Heavy congestion at TIA causes flight delays
The rise in the movement of international and domestic aircraft has created a heavy congestion in the Tribhuvan International Airport (TIA). The domestic airline companies have been forced to delay their flights by over an hour daily.
Domestic aircraft have to wait for more than 45 minutes for take-off and hold around 15-20 minutes in the sky waiting for landing permissions in the TIA. The domestic air operators say it has increased their cost of operation on one hand, while they are forced to face the wrath of passengers on the other.
With the resurgence of tourism, a large number of foreign airlines has started flights to Nepal. The TIA is now handling over 27 international airlines and it is expected that the international connection will go up to 32 soon. The TIA, which has been designed to process a maximum of 30 aircraft per hour through a single runway, is now processing over 41 aircraft an hour. With such a rise in the movement, the TIA was compelled to handle 434 aircraft movement in a single day recently.
Domestic airlines operators said that the congestion problem is more in the morning because of mountain flights. The congestion is more
severe during October and November when large numbers of tourists opt for mountain flights and travel to Lukla, Pokhara and other tourist destinations.
The delay problem is more acute for aircraft flying in instrument flight rules (IFR) system. The IFR flyer normally have to wait for more than one hour for take-off. Given the hostile geographical terrain of Nepal, most flights use the IFR system. For the visual flight rules (VFR), which allow a pilot to operate an aircraft in weather conditions generally clear enough, the aircraft is delayed by almost 45 minutes everyday due to busy air schedule.
“An aircraft which used to make 14 round-trip each day is now doing only 10 roundtrips due to airport congestion,” said Rupesh Joshi, marketing manager of Buddha Air, which operates 45-50 flights every day.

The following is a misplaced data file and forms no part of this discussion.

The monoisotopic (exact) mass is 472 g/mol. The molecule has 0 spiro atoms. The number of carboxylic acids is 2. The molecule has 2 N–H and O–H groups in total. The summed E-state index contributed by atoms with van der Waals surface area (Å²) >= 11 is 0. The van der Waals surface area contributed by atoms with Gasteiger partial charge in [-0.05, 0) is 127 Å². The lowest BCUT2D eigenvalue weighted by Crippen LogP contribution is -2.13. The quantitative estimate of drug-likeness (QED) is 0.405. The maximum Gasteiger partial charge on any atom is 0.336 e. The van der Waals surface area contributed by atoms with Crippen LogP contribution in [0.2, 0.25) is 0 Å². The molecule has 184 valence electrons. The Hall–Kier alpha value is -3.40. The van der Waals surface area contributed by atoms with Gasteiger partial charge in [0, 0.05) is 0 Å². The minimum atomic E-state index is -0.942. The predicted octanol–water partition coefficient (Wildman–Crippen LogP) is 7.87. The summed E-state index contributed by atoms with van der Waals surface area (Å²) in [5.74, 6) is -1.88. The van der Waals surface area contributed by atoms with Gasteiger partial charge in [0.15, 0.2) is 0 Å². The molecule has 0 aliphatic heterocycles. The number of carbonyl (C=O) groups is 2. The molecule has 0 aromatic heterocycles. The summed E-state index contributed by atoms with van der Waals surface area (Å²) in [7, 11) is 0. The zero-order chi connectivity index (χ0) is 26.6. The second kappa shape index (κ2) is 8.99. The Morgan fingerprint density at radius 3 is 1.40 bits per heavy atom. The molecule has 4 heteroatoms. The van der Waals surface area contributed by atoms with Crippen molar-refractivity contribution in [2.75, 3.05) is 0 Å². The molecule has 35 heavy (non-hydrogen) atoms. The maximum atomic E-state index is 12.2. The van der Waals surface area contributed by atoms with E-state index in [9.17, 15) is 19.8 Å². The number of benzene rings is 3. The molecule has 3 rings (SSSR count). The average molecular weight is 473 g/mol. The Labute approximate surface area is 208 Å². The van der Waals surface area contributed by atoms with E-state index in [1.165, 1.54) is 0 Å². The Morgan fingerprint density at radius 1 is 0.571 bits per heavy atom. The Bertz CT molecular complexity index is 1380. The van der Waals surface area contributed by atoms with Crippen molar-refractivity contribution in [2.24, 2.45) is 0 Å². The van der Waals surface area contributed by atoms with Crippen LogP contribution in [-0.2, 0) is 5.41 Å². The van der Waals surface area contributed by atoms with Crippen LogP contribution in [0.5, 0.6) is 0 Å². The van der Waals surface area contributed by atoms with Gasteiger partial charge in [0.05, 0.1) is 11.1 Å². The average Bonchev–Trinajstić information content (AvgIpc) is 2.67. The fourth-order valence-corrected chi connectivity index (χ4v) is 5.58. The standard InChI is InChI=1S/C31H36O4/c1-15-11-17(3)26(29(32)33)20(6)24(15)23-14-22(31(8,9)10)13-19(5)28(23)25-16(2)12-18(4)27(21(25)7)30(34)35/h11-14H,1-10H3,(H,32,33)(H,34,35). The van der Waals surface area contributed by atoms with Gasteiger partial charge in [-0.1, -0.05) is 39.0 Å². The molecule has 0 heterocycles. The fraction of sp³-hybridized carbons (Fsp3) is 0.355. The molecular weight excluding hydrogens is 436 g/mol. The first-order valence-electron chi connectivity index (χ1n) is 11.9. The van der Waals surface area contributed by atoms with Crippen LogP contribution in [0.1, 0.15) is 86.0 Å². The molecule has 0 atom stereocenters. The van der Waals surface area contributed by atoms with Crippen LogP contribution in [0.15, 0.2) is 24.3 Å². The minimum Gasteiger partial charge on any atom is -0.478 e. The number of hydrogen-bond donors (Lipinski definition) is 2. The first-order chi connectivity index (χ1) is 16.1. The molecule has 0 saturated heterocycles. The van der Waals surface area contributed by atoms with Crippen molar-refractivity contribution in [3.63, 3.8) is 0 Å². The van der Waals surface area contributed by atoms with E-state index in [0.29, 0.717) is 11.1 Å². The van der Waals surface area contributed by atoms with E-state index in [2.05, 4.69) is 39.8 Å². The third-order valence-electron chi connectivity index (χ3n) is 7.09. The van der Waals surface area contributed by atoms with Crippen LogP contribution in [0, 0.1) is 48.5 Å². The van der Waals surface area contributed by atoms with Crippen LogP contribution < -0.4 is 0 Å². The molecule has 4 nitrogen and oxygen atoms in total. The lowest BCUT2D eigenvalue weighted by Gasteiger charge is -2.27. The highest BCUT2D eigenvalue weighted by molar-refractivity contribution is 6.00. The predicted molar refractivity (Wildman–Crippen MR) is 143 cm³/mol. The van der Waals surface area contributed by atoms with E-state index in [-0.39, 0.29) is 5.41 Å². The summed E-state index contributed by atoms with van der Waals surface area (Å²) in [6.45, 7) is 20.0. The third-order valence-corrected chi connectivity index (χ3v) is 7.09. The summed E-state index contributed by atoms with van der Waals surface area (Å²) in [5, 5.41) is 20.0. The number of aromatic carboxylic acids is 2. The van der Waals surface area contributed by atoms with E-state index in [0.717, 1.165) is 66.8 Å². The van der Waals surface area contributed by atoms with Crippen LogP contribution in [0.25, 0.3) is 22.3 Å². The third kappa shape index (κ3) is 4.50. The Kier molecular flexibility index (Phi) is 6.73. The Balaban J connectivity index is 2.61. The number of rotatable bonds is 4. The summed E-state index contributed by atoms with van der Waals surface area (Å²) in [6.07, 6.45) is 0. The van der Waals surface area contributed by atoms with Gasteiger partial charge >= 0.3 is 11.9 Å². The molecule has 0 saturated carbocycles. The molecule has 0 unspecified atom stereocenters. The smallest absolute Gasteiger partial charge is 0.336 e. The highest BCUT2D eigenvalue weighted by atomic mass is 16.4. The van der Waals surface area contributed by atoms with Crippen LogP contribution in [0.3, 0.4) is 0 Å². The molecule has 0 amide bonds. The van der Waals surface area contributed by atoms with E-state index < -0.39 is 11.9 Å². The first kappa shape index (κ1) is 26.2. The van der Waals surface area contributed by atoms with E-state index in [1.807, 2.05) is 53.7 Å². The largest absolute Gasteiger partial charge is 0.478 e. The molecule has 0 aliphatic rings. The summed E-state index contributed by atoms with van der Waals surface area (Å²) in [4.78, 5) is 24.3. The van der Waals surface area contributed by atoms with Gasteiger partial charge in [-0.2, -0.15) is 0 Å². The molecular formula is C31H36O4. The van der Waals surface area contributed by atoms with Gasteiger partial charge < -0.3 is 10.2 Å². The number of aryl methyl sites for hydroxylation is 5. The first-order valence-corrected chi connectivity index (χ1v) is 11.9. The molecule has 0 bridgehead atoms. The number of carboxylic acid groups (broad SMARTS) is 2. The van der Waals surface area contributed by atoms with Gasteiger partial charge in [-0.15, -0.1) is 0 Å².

Yeti Airlines and its sister airline Tara Air that has over 60-70 flights each day said they are compelled to operate their flights more often. “If an international aircraft is landing, a domestic one has to wait for over 45 minutes to take off. The airline cost surges when it is compelled to wait after the aircraft engine has started for take-off,” said Binay Shakya, manager of Yeti Airlines.
According to Shakya, a one-minute wait means losing fuel worth Rs 1,700. One aircraft consumes fuel worth US$ 2,720 per hour. “The deficit is more while the aircraft
is on hold in air,” he added. He said the airlines are delayed mostly in the long-haul sector.
Pramod Pandey, marketing director of Agni Air said the airlines has a facility to operate during evenings under the IFR, which is the only alternative to reduce air traffic congestion, but passengers are reluctant to fly during the night. “This is a prime business season for the domestic airlines, but is not expected to pick up although demand from visitors is high,” he said. Agni Air has over 24 flights including the daily mountain flight.
The TIA management says it can’t do much. According to TIA General Manager Dinesh Shrestha, the TIA is forced to hold the aircraft or delay take-off every day considering their safety. “Airline movement is increasing, but we have to process both domestic and international airlines at the same time from a single runway,” Shrestha said.
Shrestha added that the TIA cannot afford more flight movement as the airport space is limited. The congestion at the country’s sole international airport has forced policy makers to look for one more international airport.
The government has speeded up the process to develop a second international airport at Nighgadh in Bara and a regional international airport in Bhairahawa and Pokhara. They are still at the planning stage.